“The only thing we have to fear is fear itself” – Franklin D. Roosevelt.
This famous quote doesn’t seem to be important in today’s context, especially when it comes to voicing your opinions. Even if you want everyone to live peacefully, it seems you can’t speak that out freely.
A gang of self-proclaimed nationalists, wearing a false cloak of hollow nationalism, is roaming the streets of the country with sticks in their hands. They are correcting every other person whose opinions do not match with their narrow imagination of a diverse country. They are also often using brute force to uphold their beliefs and definitions of nationalism.
I am referring to the chain of events which took place in Ramjas College. This episode saw events ranging from the cancellation of an event in which supposed ‘anti-nationals’ were invited to speak to the beating of peaceful protesters by the ‘messiahs’ of nationalism. A girl also raised her voice on social media which led to her harassment by trolls and some responsible citizens.
Speaking in a generalised manner, though, this is the environment we are facing everywhere across the country.
It all started when the Ramjas College decided to invite a so-called ‘anti national’ (Umar Khalid) to speak in an event organised by the college’s English department. What enraged the ‘nationalist’ students’ union of Ramjas College even more that this ‘anti-national’ guest came from the equally ‘anti-national’ Jawaharlal Nehru University (JNU).
The college administration surrendered to the demands of the students’ union and cancelled the invitation to Umar Khalid. However, as it turned out, there were deshdrohis (traitors to the country) within the premises of the Ramjas College. But, how they escaped the notice of the fervent rashtrabhakts (patriots) till this incident is still a mystery to me!
These ‘anti-nationals’ decided to take out a protest march, opposing the college administration’s decision. This only managed to enrage the ‘nationalist’ mob even further. As this mob views the protest as a ‘territorial’ threat, they inevitably turn up at the venue of protest and start beating up the protesters, including the professors and the girls.
It is possible that they didn’t like the protesters being all peaceful, and hence made efforts to instigate, provoke and indulge in violence. The highlight of the ruckus, though, was the failure of the police to stop the mob. For the most part, they stood like mute spectators. The complicity between the police and the mob has also been highlighted by several first-person accounts. And this is exactly why I have been compelled to view this as an ’emergency’.
The events didn’t end here. Following the mayhem, an online campaign was started ag ainst this ‘nationalist’ gang. Students across India conveyed the message that they weren’t afraid to stand up against a ‘nationalist’ mob (the ABVP in this case). One such student, a 20-year old girl from Lady Shri Ram College, posted a similar message. The girl (Gurmehar Kaur), also the daughter of a Kargil martyr, had earlier posted a video message on her struggles of growing up without a father and how she had come to shun the hatred between Hindus and Muslims in order to advocate peace between India and Pakistan. For these ‘anti-national’ messages, she was ruthlessly ridiculed and threatened on social media by patriotic trolls. Most of these threats were rape threats, that could have traumatised her.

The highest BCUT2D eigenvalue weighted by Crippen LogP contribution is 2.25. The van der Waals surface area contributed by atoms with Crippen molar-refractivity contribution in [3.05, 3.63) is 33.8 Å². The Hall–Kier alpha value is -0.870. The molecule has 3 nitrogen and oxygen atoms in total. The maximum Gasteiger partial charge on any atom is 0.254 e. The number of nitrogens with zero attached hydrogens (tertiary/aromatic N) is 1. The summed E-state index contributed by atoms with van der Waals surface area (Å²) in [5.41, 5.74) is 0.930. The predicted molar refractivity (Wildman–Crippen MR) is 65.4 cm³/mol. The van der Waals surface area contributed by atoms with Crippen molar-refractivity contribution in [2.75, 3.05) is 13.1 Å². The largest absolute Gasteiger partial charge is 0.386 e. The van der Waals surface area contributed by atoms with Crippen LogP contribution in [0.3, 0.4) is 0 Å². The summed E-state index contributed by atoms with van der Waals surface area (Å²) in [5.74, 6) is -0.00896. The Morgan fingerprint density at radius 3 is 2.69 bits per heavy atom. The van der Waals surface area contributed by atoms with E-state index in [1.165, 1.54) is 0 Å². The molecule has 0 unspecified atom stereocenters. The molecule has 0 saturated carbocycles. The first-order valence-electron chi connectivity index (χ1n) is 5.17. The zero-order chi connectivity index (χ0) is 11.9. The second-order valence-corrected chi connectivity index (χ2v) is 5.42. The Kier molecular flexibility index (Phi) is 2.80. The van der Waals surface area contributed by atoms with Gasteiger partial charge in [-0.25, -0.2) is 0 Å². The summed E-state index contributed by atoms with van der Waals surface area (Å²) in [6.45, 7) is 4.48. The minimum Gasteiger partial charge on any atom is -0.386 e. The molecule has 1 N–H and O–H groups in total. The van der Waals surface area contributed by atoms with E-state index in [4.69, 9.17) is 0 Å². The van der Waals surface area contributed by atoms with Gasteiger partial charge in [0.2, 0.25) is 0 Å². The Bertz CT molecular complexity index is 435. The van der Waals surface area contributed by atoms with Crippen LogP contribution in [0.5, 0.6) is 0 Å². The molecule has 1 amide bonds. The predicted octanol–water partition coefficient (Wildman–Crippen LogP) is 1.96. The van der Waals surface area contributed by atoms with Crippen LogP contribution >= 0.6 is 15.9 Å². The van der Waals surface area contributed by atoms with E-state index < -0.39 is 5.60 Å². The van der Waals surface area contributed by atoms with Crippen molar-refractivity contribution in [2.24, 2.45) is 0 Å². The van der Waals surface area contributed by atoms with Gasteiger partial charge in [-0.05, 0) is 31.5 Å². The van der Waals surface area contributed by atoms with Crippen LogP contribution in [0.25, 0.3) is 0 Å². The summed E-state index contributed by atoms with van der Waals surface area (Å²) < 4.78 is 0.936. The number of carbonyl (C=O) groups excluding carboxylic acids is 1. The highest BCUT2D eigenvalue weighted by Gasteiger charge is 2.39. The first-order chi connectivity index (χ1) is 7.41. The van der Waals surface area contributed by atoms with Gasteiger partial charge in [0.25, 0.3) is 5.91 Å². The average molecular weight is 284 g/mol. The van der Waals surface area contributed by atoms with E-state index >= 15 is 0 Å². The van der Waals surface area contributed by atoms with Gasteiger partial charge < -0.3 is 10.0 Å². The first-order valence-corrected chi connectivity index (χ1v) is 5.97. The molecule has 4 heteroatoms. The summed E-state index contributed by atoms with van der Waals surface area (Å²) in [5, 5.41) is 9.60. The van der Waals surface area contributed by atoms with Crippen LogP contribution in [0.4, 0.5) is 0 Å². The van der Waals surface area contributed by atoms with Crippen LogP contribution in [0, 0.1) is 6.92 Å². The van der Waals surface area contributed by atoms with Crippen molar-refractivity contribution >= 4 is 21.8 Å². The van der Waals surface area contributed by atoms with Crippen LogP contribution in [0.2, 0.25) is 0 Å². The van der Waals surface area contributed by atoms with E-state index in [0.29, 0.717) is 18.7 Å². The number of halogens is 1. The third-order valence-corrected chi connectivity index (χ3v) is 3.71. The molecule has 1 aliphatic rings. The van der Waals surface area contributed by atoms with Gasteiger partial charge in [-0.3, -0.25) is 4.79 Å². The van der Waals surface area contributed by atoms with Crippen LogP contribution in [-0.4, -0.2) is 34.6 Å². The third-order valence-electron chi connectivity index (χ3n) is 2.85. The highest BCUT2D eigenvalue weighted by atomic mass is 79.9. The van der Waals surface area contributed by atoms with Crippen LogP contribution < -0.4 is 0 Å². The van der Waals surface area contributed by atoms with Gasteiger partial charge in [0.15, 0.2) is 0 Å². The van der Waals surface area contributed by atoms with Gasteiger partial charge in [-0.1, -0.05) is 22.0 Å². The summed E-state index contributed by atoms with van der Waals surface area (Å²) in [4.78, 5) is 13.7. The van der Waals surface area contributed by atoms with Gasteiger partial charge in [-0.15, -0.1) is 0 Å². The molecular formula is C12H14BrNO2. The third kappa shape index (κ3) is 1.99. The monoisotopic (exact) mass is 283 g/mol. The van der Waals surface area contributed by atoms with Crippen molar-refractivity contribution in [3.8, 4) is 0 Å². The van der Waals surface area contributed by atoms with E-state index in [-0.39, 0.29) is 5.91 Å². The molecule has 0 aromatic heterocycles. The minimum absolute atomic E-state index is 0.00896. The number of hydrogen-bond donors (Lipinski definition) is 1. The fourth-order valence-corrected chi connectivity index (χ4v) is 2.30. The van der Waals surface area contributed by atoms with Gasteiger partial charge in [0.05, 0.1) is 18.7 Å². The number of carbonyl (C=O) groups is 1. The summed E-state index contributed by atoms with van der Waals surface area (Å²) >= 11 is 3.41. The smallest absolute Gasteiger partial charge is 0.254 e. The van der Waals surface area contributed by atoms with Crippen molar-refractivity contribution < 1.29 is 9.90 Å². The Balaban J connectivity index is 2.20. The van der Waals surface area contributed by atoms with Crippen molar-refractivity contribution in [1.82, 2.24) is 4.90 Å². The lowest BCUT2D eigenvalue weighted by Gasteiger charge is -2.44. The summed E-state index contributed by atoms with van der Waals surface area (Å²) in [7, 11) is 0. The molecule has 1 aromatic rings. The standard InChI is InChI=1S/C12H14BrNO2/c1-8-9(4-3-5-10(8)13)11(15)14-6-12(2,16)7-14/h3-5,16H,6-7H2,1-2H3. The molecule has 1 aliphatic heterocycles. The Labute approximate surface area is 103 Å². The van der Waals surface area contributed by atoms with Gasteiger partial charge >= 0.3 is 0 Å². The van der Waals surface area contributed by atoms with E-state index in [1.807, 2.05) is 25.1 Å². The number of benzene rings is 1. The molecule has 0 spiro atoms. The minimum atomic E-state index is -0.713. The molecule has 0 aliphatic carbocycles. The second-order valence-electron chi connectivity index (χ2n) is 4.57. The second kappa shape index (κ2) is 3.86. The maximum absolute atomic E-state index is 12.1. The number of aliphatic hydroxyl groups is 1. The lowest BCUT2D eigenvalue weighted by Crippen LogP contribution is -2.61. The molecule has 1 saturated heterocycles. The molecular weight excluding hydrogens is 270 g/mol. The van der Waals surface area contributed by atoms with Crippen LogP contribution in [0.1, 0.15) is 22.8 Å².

Moreover, a famous cricketer (Virender Sehwag) and other celebrities started putting up videos and messages in her style which essentially mocked her message of peace. This added fuel to the already raging fire.
This has led to several debates, with the ‘patriots’ and ‘anti-nationals’ simultaneously voicing their opinions. The debates are still raging.
This chain of events has raised serious questions to which we don’t seem to have satisfactory answers.
These questions aren’t limited by debates or by the educational institutions in which such incidents keep occurring. They are much larger. These are questions regarding our society and our collective consciousness. These are also questions which pertain to the direction towards which our hitherto tolerant society is headed.
Finally, these are questions about our very narrow conceptions of nationalism, and the subsequent haste with which we are labelling our fellow citizens as ‘anti-nationals’, just because their views on nationalism do not match theirs.
These aren’t hypothetical questions at all. In fact, the space for free speech and expression is rapidly diminishing in our so-called democratic society. Societies which censor the opinions of the people cannot be called democratic at all.
We take pride in calling ourselves the ‘world’s largest democracy’. However, what kind of democracy is ours if we can’t even tolerate criticisms or views different from the accepted norms? A democracy should ideally tolerate views, criticisms, dialogues and debates of all kinds. Instead, in the Indian democracy, mobs patrol the streets, curbing criticisms, preventing debates and dialogues and targeting those who hold views different from ones accepted by mainstream society.
It is high time that we rise up to these mobs and uphold the values which made our nation and society great. Only then can we also uphold those ideals that the freedom fighters aspired to, while liberating our country.
It’s either now or never. We were and still are a liberal society which takes pride in its values. We must therefore uphold the very values that make us proud Indians!